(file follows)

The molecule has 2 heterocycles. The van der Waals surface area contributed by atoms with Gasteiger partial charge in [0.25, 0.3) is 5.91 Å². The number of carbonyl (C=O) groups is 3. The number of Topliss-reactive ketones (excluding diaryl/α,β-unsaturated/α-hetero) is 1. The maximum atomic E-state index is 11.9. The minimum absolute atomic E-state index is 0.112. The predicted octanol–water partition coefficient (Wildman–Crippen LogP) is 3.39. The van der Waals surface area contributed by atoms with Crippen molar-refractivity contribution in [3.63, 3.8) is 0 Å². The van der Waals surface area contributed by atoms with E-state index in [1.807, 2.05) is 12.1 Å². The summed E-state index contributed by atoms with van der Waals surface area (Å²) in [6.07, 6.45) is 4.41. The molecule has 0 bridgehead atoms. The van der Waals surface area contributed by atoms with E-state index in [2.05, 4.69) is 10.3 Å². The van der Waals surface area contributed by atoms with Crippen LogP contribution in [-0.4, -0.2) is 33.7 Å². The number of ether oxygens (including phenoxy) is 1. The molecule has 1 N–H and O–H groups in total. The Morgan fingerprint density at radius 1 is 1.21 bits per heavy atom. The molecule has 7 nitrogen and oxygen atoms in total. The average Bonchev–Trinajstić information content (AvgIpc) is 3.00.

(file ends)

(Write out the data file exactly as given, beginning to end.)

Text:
The molecule has 2 heterocycles. The van der Waals surface area contributed by atoms with Gasteiger partial charge in [0.25, 0.3) is 5.91 Å². The number of carbonyl (C=O) groups is 3. The number of Topliss-reactive ketones (excluding diaryl/α,β-unsaturated/α-hetero) is 1. The maximum atomic E-state index is 11.9. The minimum absolute atomic E-state index is 0.112. The predicted octanol–water partition coefficient (Wildman–Crippen LogP) is 3.39. The van der Waals surface area contributed by atoms with Crippen molar-refractivity contribution in [3.63, 3.8) is 0 Å². The van der Waals surface area contributed by atoms with E-state index in [1.807, 2.05) is 12.1 Å². The summed E-state index contributed by atoms with van der Waals surface area (Å²) in [6.07, 6.45) is 4.41. The molecule has 0 bridgehead atoms. The van der Waals surface area contributed by atoms with E-state index in [2.05, 4.69) is 10.3 Å². The van der Waals surface area contributed by atoms with Crippen LogP contribution in [-0.4, -0.2) is 33.7 Å². The number of ether oxygens (including phenoxy) is 1. The molecule has 1 N–H and O–H groups in total. The Morgan fingerprint density at radius 1 is 1.21 bits per heavy atom. The molecule has 7 nitrogen and oxygen atoms in total. The average Bonchev–Trinajstić information content (AvgIpc) is 3.00.